Locomotion in Different Organisms

Locomotion in Different Organisms

Animal locomotion, in ethology, is any of a variety of methods that animals utilize to move from one location to another. Some modes of locomotion are self-propelled, e.g., running, swimming, leaping, flying, hopping, soaring, and gliding. A few of the representative animals with their mobilities are following.

Locomotion in Euglena


Euglena moves with the help of flagellum. As the flagellum is whipped backward, the organism moves forward. Nevertheless, when the flagellum moves forward Euglena does stagnate backward. Locomotoryflagellum is at the anterior end of the body and pulls the organism forward. Waves of activity are produced by the flagellum itself, and they pass in a spiral style from its base to its tip.

They increase amplitude and velocity. The activity note of the flagellum triggers the body of Euglena to turn forward about its axis. Euglena has the ability to change its direction by the active contractile myonemes which run along the length of its body. When they contract the shape of the body as well as its direction changes. First, the body becomes short and wider at the anterior end than in the center and later on at the posterior end. This particular movement is called Euglenoid motion.

Further Reading:  Zoogeographical Realm – The Palaearctic Region
Locomotion in Paramecium


Paramecium moves with the help of cilia. This is called the ciliary movement. All the cilia do not move simultaneously, a lot of cilia move in a progressive wave-like way at a time. The wave starts at the anterior end and advances backward. Cilia are short, fine thread-like extensions of the cell membrane. The length of cilia ranges from numerous microns to lots of hundred microns and the size varies from 0.1 to 0.5. µ.

A cilium consists of nine peripheral double fibrils, giving the appearance of an 8-shaped figure and two central smaller fibrils. All these fibrils run longitudinally through the cilium. These are covered with the extensions of the membrane.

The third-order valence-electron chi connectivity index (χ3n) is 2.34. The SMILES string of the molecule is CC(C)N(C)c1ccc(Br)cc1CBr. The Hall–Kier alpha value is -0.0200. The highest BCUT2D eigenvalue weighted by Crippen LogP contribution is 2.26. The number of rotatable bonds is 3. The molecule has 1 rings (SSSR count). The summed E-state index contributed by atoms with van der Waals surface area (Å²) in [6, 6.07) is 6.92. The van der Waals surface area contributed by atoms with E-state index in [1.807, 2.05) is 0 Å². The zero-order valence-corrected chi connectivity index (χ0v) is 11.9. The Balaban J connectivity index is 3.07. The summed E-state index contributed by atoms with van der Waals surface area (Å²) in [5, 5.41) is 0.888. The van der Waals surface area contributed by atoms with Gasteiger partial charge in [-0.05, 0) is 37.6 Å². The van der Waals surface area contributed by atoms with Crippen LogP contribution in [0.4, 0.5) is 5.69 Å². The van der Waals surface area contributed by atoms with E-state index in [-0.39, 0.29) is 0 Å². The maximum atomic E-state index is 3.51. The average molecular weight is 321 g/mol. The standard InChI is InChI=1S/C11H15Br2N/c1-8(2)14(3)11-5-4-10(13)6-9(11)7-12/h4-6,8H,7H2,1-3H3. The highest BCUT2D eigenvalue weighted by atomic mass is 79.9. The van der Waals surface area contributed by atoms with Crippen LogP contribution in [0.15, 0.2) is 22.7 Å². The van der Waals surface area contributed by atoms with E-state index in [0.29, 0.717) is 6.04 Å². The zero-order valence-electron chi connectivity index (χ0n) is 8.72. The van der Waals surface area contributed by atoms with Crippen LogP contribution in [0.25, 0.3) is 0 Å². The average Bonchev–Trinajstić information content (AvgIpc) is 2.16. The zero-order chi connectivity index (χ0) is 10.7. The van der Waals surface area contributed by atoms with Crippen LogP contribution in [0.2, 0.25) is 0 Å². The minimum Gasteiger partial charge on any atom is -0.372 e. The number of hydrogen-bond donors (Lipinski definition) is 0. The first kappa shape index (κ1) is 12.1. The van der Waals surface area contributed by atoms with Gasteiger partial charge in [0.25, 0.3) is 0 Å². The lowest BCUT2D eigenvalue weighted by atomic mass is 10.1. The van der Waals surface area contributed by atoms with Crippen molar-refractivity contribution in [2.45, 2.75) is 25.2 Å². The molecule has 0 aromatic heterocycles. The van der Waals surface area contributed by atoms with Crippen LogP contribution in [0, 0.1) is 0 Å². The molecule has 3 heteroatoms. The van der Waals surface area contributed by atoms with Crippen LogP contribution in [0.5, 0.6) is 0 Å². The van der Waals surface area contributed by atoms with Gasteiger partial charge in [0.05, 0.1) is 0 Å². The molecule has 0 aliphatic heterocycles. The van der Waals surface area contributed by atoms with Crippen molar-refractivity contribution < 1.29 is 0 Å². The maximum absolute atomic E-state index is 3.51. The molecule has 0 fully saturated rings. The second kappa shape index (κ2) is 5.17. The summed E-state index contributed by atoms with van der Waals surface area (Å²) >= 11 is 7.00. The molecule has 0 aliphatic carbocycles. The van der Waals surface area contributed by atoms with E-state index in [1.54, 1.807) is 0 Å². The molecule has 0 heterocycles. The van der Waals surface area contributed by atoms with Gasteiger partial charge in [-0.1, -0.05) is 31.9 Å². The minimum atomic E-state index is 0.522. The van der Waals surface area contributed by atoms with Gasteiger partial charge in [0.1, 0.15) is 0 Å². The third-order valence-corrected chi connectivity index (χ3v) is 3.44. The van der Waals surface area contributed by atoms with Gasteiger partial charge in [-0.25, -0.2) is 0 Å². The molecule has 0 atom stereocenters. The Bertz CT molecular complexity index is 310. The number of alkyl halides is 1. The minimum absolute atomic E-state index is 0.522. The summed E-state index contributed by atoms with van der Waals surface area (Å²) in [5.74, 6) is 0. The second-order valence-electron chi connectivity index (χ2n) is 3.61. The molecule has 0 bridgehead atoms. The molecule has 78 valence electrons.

The precise system of movement of cilia is not known. Nevertheless in 1955 Bradford recommended that movement of cilia is because of the simultaneous contraction or sliding of double fibrils in 2 groups one after the other.

  1. Five out of 9 (5/9) double fibrils contract or slide at the same time with the result that cilium bend or reduce. It is called an effective stroke.
  2. The 4 out of nine (4/9) double fibrils contract and cilium ends up being, straight. It is called a recovery stroke.

As a result of bending and recovery strokes, the Paramecium swims against water the energy for the movement of cilia is provided from the ATP. The enzyme present in the cilia breaks up ATP to release energy.

Further Reading:  Linkage Maps and Construction of Linkage Maps

The action of the cilia is coordinated and all the cilia beat together in a series to move the animal in one direction.

Locomotion in Amoeba


In Amoeba movement occurs by means of pseudopodia. The pseudopodia are finger-like projections in the direction of flow of the cytoplasm consequently, the body moves in that direction. The specific system of formation of pseudopodia is still debatable.

Locomotion in Jellyfish

Jellyfish has an umbrella-like body called bell. Firstly, water enters in the bell then the bell contracts, the water is propelled like a jet and the animal moves forward. This motion is called jet propulsion.



Locomotion in Earthworm

Earthworm shows accordion-like movement, in which setae and muscles both are included. First of all, earthworm becomes long and thin. The setae present on the lower side of the anterior end come out, anchor, and hold this end firmly.


The longitudinal muscles now contract and circular muscles relax and the body shortens thus pulling this portion forward. Then the setae of the posterior end come out and fix the animal on the ground. Now circular muscles contract, longitudinal muscles relax and the body ends up being thin and long. In this way, the earthworm relocates from one place to the other.

Locomotion in Cockroach

The mode of mobility in cockroaches is quick walking but it also requires light by its wings. In walking, the legs are used on one side, the foreleg pulls the body forward and the hind leg pushes it in the same direction. The middle leg of the opposite side functions as a prop.

Further Reading:  Fish Pond and Types of Fish Ponds

In the meantime, the remaining three legs start to move together and the process is repeated. Out of the two sets, the posterior set of wings brings about the flight. These beat in the air in such a way that they support the body weight and drive it through the air.

Locomotion in Snail


Snails and mussels are mollusks, which crawl or move extremely gradually by “foot”.

Locomotion in Starfish

Starfish moves with the help of tube feet. The tube feet exist on both sides of the radial canal that extends up to the pointer of the arm. The tube feet extend when water is pumped into them, then they fix themselves by suction cup to some object. Later on, they become shorten and pull the body in this direction. In this way, the starfish moves in any direction. Arms of the starfish also help in swimming.